Human City Summit

Friday, Sep 7
09:00 — 16:30
Access with wristband

Human City Summit

Cities, Food, Energy,

Summits are one-day gatherings where a diverse group of people come together to discuss the bigger picture, share insights, and challenge best practices. They are invitation-only and have limited seats, so you need to apply to join a summit.

The Human City Summit aims to create tangible solutions for cities based on business model thinking, solutions that could be ready to prototype and scale. Throughout the day we will facilitate a process that will leverage the diversity of people invited to create 2-3 specific initiatives that could be implemented tomorrow. This could be a policy change, a partnering model, a new set of metrics, or a physical project.

The format of the summit is design sprint inspired – attendees will deep-dive into three themes as listed below facilitated by an expert in that field.

Guiding Framework

We are using three key principles to frame the summit from a human perspective. These principles embody a people-first approach that is experience focused and behavior driven.

1. Healthy Neighborhoods
Research shows that our common spaces have the potential to strengthen community bonds and expose people to difference, and that even indirect passive social interactions can foster a sense of belonging. Yet there is a striking difference between health and life expectancy from one neighborhood to the next. In many cities around the world, life expectancy differences can span up to 15 years based on which neighborhood you live in. In order to catalyze better health outcomes, our approach to place is centered around a broader definition of the neighborhood, an everyday term derived from the Scandinavian term “nær bo” – living close.

2. Inclusive Urban Development
Facilitator team: Christine Bjerke, Jack Minchella & Alice Haugh from In-Between Economies

Access to housing provides the infrastructure for inclusive urban development. It influences health, educational attainment, family relationships and neighbourhood safety. And yet we still haven’t found a model for providing affordable access to it in successful urban centres. Whenever we raise the question, we get immediately caught in a dichotomy of public vs. private responsibility. What if there were a third way?

Co-operative housing is nothing new – in fact it’s been around since the 19th century. But the logistical constraints of the model are many – from finding a group of potential residents who want the same thing in the same location at the same time, to acquiring land to build on, to taking out a collective loan, to distributing risk amongst a group, to convincing your municipality to let it happen. At In-Between Economies we have a hunch that digital tools can help us overcome these hurdles, and might even allow the co-operative model to scale up from the block to the city, region or even nation. Together we’ll explore what these tools might be, and how we might make them a reality.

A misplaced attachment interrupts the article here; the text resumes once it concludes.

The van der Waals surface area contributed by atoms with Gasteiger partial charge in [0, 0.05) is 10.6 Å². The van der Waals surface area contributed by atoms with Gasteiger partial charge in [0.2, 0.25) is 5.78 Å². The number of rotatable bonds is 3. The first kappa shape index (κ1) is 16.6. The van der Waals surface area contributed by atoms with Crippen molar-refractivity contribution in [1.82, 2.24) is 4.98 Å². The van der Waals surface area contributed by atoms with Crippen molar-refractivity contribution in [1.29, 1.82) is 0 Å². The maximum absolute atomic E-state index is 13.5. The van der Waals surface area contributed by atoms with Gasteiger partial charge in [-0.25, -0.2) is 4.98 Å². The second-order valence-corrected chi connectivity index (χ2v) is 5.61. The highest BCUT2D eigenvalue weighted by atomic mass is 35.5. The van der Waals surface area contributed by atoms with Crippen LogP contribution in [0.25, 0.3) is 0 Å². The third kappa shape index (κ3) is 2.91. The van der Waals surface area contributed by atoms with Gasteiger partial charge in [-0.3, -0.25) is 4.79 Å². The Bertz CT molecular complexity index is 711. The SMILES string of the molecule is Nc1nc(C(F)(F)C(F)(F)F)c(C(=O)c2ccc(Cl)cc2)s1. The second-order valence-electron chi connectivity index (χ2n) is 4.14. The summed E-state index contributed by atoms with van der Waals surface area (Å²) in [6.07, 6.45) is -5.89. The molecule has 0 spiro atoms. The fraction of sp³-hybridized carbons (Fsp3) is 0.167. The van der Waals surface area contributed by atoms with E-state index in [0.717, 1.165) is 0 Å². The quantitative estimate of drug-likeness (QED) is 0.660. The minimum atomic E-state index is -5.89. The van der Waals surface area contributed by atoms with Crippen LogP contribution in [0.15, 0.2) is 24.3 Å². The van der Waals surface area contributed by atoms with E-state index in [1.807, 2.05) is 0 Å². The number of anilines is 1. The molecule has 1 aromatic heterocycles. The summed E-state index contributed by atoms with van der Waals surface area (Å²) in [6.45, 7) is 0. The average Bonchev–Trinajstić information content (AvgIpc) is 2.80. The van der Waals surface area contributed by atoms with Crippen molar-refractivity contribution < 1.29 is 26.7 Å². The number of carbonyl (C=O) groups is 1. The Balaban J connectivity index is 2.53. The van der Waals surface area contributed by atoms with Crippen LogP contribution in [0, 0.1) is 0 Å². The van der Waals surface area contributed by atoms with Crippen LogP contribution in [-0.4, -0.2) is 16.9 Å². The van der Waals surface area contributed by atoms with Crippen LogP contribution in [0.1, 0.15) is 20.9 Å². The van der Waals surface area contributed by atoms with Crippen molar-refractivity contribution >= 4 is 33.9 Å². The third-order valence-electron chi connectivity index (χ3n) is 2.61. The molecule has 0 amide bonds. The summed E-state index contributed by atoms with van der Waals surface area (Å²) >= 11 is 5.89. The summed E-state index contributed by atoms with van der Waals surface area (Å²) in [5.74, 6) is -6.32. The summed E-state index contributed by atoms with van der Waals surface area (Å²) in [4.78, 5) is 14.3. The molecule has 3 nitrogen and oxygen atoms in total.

3. Adaptable, Antifragile City Building
Fueled by technology, innovation, and a highly mobile creative sector work force, urban culture is evolving at a rapid pace. Furthermore, in an era where mass population migration is increasing due to climatic changes – cities, districts and neighborhoods need to be not only resilient but antifragile. To become antifragile a city must become much more responsive to shocks to its system both to address the big looming challenges, but also to get more out of infrastructure investments to positively impact everyday life of people.

4. ‘Post-demographic metrics’ in the Human City

When creating measures of issues such as health, inclusion and social cohesion, urban planners are often left with classic demographic statistics. However, the existence of digital traces on e.g. social media open for radically new ways of measuring, visualizing and governing the city. The participants in this workshop will – with the help of researchers from the Techno-Anthropology Lab ( – get to do hands-on experiments with such ‘post-demographic’ data-analysis. More specifically, this cross-thematic workshop will try to translate the ideas from the rest of the Human City Summit into small visualizations that can inform or provoke the work done in the other groups. For short video-introductions to the work of TANTLab follow these links:

The Program

  • 9:00 – 9:15 Introduction and welcome by Jeff Risom
  • 9:15 – 10:00 Panel discussion with facilitator group
  • 10:00 – 10:15 break
  • 10:15  – 11:15 – Idea generation in thematic working sessions (this is where the participants will break into groups of six, one of which will be facilitated by you). Ideas and solutions are generated for 1 topic
  • 11:15- 12:15 – Introduce business model to reduce number of ideas into viable ones – 3-6 ideas
  • 12:15 – 13:00 Lunch
  • 13:00 – 14:00 Create a business model draft for 3 concepts per group
  • 14:00 – 14:45– Coffee and cross group presentation – vote on which idea to develop in more detail
  • 14:45 –16:30 – All groups work on their selected idea
  • 16:30 – 17:00 Presentation of concepts

About the host

Jeff Risom

As the Chief Innovation Officer at Gehl, Jeff has worked with both public and private clients as well as non-governmental organizations in Europe, the USA, Latin America, India and China. Jeff’s background and design experience provides him with a unique insight into the technical, as well as social aspects of urban design. Jeff is an active teacher and lecturer, speaking at conferences around the world.

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